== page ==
Local vets reflect on tragedy
A military officer and psychiatrist opened fire Thursday afternoon at the Fort Hood U.S. Army base in Texas, killing 12 and wounding 31.
Authorities wounded the gunman, identified as 39-year-old Maj. Nidal Malik Hasan, and temporarily took two other soldiers into custody following the rampage, the Associated Press reported.
Local veterans reacted to the news with shock, as well as prayers for the dead, the wounded and their families.
U.S. Army 4th Infantry Division Ryan Barna, who served in Iraq, was stationed at Fort Hood for five years. He was last there Sept. 20.
Barna’s first reaction to the shooting was “being worried about the guys who are still there.” He said he talked to enough of them, though, that he knows they are OK.
Barna said he cannot speculate as to why the accused shooter, or any others suspected of being involved, did it.
“Something was seriously wrong with those individuals,” he said.
Barna added that to fully understand their motives, he would have to know how many times those involved had been deployed.
He said most of the men and women stationed at the base are under 25, but there are some in their 40s and 50s.
Barna said he is very familiar with the facility where the shooting took place — the base’s Soldier Readiness Center.
He said soldiers have to go through a separation and readjustment program at the center before they are deployed overseas and after they return. It takes all day and can be quite taxing, Barna said.
“My thoughts are with the families for those who were injured and killed,” he said.
Capt. John “Giddyup” Bunch, founder of Operation Open Arms, a Pine Island based military outreach program that offers free and discounted services to active duty personnel on leave, as well as mental health services, said the stress of serving likely had some role in the shooting.
Bunch said 75 percent of the military are not qualified to serve.
Combine that with multiple deployments, and tragedies can happen, he said.
“I would almost guarantee you that they have been to Afghanistan or Iraq via multiple deployment and are not getting enough time off,” Bunch said.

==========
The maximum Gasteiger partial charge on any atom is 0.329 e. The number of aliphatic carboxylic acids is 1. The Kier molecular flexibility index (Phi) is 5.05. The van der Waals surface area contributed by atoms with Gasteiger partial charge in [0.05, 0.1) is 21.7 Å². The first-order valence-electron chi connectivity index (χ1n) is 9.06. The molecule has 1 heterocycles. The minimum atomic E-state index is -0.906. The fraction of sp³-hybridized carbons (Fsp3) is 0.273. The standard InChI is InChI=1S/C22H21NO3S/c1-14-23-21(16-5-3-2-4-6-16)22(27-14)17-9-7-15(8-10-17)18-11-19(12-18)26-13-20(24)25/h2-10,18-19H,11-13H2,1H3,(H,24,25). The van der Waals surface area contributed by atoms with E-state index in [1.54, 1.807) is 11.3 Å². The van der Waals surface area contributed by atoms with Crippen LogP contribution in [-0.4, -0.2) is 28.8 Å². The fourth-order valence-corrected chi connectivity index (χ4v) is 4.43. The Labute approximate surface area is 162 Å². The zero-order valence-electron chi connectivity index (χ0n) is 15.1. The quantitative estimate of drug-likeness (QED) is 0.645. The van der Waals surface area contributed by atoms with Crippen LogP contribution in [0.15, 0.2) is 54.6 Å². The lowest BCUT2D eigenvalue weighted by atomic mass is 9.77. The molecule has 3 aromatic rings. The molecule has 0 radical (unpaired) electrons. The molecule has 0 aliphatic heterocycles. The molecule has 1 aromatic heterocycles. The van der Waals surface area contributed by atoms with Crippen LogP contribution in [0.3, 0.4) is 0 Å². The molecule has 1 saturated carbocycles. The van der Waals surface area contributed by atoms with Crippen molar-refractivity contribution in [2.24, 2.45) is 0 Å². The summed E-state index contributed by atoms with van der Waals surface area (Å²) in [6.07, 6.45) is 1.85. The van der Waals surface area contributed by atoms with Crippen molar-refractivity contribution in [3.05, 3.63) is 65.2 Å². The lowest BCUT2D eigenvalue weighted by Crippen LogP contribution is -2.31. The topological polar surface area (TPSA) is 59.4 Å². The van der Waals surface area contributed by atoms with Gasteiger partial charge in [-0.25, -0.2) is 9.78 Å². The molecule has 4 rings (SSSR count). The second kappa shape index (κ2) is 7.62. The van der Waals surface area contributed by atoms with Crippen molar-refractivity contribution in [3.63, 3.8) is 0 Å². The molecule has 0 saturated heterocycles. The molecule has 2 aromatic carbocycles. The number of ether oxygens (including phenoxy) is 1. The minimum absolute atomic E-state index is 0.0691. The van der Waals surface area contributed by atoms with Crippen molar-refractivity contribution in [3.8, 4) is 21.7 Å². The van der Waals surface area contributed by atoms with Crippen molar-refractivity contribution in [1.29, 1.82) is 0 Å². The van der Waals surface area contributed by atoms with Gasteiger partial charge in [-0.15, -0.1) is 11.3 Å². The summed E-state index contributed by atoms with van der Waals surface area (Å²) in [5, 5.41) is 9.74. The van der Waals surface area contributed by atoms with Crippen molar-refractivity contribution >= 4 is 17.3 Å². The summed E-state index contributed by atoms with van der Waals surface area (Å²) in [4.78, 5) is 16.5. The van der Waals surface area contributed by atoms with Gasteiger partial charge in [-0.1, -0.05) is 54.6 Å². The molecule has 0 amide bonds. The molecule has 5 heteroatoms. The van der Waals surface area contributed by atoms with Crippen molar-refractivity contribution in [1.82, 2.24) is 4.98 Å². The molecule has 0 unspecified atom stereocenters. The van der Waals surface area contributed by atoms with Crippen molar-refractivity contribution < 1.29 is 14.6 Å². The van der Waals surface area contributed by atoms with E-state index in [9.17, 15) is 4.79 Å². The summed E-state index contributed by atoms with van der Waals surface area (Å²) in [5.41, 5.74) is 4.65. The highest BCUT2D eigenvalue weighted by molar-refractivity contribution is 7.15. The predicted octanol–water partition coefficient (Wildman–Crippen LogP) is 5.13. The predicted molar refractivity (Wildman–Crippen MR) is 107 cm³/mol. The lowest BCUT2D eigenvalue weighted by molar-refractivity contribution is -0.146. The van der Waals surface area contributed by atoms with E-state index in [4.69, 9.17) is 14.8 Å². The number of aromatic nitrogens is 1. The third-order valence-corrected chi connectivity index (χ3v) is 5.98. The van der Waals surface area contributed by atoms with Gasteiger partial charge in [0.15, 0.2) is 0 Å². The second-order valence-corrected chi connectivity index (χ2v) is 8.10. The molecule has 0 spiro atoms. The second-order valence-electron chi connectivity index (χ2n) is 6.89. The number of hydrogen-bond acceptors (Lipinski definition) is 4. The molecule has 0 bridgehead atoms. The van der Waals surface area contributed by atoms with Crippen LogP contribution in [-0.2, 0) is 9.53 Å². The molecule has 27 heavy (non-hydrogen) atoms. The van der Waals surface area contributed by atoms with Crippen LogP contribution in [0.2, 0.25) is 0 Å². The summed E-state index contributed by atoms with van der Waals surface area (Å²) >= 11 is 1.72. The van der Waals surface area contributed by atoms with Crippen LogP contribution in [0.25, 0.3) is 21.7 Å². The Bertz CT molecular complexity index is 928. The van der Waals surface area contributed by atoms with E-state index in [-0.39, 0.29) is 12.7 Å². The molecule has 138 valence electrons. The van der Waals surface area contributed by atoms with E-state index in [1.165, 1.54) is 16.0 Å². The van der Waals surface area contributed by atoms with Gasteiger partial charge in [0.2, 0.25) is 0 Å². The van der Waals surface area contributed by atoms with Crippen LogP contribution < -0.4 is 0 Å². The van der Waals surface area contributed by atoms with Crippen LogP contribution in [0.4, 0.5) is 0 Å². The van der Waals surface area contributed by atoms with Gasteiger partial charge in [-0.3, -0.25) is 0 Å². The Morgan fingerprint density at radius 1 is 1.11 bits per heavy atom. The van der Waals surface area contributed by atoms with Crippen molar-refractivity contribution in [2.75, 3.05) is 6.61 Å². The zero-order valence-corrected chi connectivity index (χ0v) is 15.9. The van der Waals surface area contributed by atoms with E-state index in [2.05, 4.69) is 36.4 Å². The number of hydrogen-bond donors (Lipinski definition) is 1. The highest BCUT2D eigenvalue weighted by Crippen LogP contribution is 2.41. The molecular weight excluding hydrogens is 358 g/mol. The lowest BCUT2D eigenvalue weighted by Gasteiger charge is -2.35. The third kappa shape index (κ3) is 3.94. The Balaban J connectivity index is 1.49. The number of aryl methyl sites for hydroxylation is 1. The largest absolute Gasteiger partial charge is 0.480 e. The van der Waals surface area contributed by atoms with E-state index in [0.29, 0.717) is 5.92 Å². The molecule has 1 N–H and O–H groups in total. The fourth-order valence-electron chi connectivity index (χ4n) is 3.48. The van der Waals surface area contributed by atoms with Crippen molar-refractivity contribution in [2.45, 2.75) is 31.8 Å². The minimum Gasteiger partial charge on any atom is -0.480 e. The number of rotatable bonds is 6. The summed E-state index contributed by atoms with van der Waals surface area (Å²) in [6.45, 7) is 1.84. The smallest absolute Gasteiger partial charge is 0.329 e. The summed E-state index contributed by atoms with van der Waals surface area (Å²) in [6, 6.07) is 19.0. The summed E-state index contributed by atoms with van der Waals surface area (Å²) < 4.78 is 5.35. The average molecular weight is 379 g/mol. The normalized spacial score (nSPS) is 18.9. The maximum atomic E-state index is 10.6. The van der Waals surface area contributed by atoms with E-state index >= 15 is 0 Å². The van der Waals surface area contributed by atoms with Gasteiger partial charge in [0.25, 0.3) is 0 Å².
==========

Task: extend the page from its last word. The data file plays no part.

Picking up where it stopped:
He said that perhaps with their fears, the involved soldier or soldiers, lost it.
“Nothing surprises me about any catastrophic event that happens to our troops because of the pressure they are under,” Bunch said. “What is going on right now is a combination of the perfect storm involving our military.
“What’s sad is that all the people that have served in World War II, Vietnam and the first Gulf War have no idea what our present day military men are facing,” he said.
Bunch encourages family and friends of military personnel to let those serving know that there is support available to help them deal with issues and stress they may be facing.
U.S. Rep. Connie Mack, R-Fort Myers, also addressed the shooting.
“My heart goes out to the victims and their families in today’s senseless tragedy at Fort Hood,” he said in a prepared statement. “I hope the criminals responsible are brought swiftly to justice so the victims and their families can find peace.
“Mary and I are keeping our brave soldiers and their families in our thoughts and prayers during this extremely difficult time,” Mack said of he and his wife, U.S. Rep. Mary Bono Mack of California.
U.S. Navy Harry H. Beeman, who served in World War II, said that after he heard about the shooting, he knew it was some form of a disgruntled serviceman.
“It has to be a soldier,” he said, adding that he was still shocked.
Beeman said that after soldiers have been overseas, sometimes their mental health is affected.
“It is someone who is having problems being stable,” he said, “(which) is a shame.
“We all need to pray for those who were killed and who were wounded,” Beeman said. “It is a time for all of us to pray for all those who are involved.”
Another local veteran was too upset to comment on Thursday’s incident.